The relationships of the four young men intertwine and at times unravel, then spool back, in believable and organic fashion over the years. Increasingly implausible, however, is the tolerated mystery around the horrific traumas in Jude’s early life, which inform and affect his savagely self-abusive behaviour as an adult. As readers, we learn more than Jude’s friends, adoptive family and ostensibly close circle about the nature and extent of these traumas, making his behaviour and secrecy perversely understandable, but as frustrating for knowing it as not.

Simultaneously frustrating and awe-inspiring is Jude’s contemplation later in life, when it would be fair to say that life has continued to test with rollercoaster alternations of happiness and grief:

“It had always seemed to him a very plush kind of problem, a privilege, really, to consider whether life was meaningful or not. He didn’t think his was. But this didn’t bother him so much.

“And although he hadn’t fretted over whether his life was worthwhile, he had always wondered why he, why so many others went on living at all; it had been difficult to convince himself at times, and yet so many people, so many millions, billions of people, lived in misery he couldn’t fathom, with deprivations and illnesses that were obscene in their extremity. And yet on and on and on they went.”

Even frustrated and repeatedly pummelled along the way, the reader is drawn so inexorably into this extended, grim fairy tale of a story. A Little Life (the title itself is many-layered, and appears as a phrase in one of the book’s most wrenching scenes) is dream-like, but like the most haunting dreams, it is pervasive, puzzling, tormenting and deeply moving when one wakes … or when one closes the book. It is a sprawling, horrendous, heartwrenching, uplifting Cinderella story – where, fortunately and marvellously, the evil step-parent trope is upended.

There is much one can clinically criticize or dissect about A Little Life, but so very much one cannot emotionally or even spiritually dismiss.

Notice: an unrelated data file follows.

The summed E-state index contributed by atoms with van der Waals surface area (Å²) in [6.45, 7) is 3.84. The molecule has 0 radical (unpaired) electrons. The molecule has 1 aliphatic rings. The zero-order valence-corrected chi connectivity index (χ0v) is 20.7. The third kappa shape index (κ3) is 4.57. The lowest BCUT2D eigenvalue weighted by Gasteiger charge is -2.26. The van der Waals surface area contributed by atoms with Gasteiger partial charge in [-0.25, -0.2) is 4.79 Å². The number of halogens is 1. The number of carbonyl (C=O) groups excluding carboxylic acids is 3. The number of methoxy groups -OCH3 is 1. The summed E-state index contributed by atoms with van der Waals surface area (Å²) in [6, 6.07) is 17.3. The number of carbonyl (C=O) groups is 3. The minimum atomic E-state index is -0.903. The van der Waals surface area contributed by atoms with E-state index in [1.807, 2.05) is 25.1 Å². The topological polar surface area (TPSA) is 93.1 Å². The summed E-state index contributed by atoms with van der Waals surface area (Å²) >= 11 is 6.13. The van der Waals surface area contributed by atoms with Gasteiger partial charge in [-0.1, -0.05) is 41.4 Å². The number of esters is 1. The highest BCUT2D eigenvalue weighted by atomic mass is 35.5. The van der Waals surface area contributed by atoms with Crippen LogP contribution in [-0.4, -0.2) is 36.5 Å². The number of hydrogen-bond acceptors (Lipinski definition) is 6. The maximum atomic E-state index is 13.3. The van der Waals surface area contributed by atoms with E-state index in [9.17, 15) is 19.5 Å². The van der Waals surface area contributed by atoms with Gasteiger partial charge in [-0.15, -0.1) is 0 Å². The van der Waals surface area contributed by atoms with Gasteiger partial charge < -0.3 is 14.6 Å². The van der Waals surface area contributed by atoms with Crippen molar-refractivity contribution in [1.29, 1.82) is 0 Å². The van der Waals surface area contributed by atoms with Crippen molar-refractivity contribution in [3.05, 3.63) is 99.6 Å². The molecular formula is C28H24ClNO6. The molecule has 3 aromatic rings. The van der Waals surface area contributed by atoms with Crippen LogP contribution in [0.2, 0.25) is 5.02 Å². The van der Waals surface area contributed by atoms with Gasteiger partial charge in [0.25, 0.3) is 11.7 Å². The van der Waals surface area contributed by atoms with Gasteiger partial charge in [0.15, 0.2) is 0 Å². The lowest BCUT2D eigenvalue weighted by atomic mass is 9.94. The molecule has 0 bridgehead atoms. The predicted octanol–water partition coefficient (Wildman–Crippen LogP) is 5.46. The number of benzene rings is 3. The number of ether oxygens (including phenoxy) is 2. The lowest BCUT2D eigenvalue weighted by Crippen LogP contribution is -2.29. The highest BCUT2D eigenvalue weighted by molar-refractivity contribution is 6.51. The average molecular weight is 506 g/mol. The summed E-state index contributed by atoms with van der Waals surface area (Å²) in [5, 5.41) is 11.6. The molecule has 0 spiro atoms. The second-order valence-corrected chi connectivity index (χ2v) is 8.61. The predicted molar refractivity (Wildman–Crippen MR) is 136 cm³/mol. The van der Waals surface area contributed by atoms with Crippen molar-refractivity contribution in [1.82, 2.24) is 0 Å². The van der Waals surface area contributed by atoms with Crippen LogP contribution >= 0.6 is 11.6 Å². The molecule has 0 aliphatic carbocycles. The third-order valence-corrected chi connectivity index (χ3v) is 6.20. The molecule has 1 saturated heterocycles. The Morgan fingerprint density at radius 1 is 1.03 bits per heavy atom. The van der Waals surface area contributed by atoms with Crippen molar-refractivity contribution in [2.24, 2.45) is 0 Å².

What I read (and where I read it) in 2015


Here are the books I read in 2015, with links to reviews (here on this blog or on Goodreads) where I have them. (I confess that I didn’t get many books fully reviewed this past year. I’ll try to improve in that department in the upcoming year.) As I’ve done in previous years, this is an exhaustive, “all of” list, not a “best of” list.

I continued my commitment in 2015 to a daily devotion to at least one poem … and usually more, as friends on Twitter continued to generously share their poem choices and reflections via the #todayspoem hashtag. Now four years in, I haven’t missed a day, both contributing and enjoying selections from others in this edifying and vital communal experience. I’ve now pondered the works of well over 800 unique poets, writers, songsmiths and wordsmiths I’ve revisited or unearthed myself, and countless more via others wielding that often revelatory hashtag. On into its fifth year, I’m continuing with my #todayspoem habit every day heading into 2016, and I hope many will continue or join anew.

I also celebrated some uniquely beautiful books in 2015, including:

Here are the books I read, reread and read aloud in 2015. Wherever I go, I try to carry a book with me, so for each book, I’m also going to try to recall where I was when I was reading it.

  1. The Gallery of Lost Species
    by Nina Berkhout